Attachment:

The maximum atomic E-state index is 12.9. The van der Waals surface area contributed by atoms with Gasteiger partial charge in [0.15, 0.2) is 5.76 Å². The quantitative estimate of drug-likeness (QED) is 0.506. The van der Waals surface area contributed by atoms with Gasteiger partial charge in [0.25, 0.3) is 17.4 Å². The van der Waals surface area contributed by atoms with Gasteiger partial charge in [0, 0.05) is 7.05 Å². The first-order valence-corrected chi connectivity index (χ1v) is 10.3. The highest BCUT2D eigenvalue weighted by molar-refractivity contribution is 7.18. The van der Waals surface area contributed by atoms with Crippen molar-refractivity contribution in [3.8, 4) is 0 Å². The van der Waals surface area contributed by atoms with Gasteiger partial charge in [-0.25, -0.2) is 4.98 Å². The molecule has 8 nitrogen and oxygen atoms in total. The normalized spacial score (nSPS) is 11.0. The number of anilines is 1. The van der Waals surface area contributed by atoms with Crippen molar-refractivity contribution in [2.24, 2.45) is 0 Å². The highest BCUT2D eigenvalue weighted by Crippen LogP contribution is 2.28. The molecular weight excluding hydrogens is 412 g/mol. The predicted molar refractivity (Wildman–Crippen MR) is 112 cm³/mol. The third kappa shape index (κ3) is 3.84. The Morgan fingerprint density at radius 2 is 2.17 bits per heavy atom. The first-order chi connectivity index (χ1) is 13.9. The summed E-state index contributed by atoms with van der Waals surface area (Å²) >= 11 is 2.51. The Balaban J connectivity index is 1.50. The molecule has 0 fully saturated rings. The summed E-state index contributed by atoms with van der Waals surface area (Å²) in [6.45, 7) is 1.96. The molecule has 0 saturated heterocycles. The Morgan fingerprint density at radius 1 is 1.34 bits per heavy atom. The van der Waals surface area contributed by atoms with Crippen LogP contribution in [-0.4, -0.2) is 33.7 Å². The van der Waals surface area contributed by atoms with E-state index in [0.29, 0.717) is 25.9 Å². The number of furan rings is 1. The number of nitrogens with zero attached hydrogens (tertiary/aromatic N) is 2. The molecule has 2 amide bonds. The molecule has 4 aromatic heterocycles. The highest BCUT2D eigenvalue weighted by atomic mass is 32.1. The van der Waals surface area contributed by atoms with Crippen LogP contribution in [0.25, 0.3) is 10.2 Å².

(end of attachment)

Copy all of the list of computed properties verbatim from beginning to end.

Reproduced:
The maximum atomic E-state index is 12.9. The van der Waals surface area contributed by atoms with Gasteiger partial charge in [0.15, 0.2) is 5.76 Å². The quantitative estimate of drug-likeness (QED) is 0.506. The van der Waals surface area contributed by atoms with Gasteiger partial charge in [0.25, 0.3) is 17.4 Å². The van der Waals surface area contributed by atoms with Gasteiger partial charge in [0, 0.05) is 7.05 Å². The first-order valence-corrected chi connectivity index (χ1v) is 10.3. The highest BCUT2D eigenvalue weighted by molar-refractivity contribution is 7.18. The van der Waals surface area contributed by atoms with Crippen molar-refractivity contribution in [3.8, 4) is 0 Å². The van der Waals surface area contributed by atoms with Gasteiger partial charge in [-0.25, -0.2) is 4.98 Å². The molecule has 8 nitrogen and oxygen atoms in total. The normalized spacial score (nSPS) is 11.0. The number of anilines is 1. The van der Waals surface area contributed by atoms with Crippen molar-refractivity contribution in [2.24, 2.45) is 0 Å². The highest BCUT2D eigenvalue weighted by Crippen LogP contribution is 2.28. The molecular weight excluding hydrogens is 412 g/mol. The predicted molar refractivity (Wildman–Crippen MR) is 112 cm³/mol. The third kappa shape index (κ3) is 3.84. The Morgan fingerprint density at radius 2 is 2.17 bits per heavy atom. The first-order chi connectivity index (χ1) is 13.9. The summed E-state index contributed by atoms with van der Waals surface area (Å²) >= 11 is 2.51. The Balaban J connectivity index is 1.50. The molecule has 0 fully saturated rings. The summed E-state index contributed by atoms with van der Waals surface area (Å²) in [6.45, 7) is 1.96. The molecule has 0 saturated heterocycles. The Morgan fingerprint density at radius 1 is 1.34 bits per heavy atom. The van der Waals surface area contributed by atoms with Crippen LogP contribution in [-0.4, -0.2) is 33.7 Å². The van der Waals surface area contributed by atoms with E-state index in [0.29, 0.717) is 25.9 Å². The number of furan rings is 1. The number of nitrogens with zero attached hydrogens (tertiary/aromatic N) is 2. The molecule has 2 amide bonds. The molecule has 4 aromatic heterocycles. The highest BCUT2D eigenvalue weighted by atomic mass is 32.1. The van der Waals surface area contributed by atoms with Crippen LogP contribution in [0.25, 0.3) is 10.2 Å².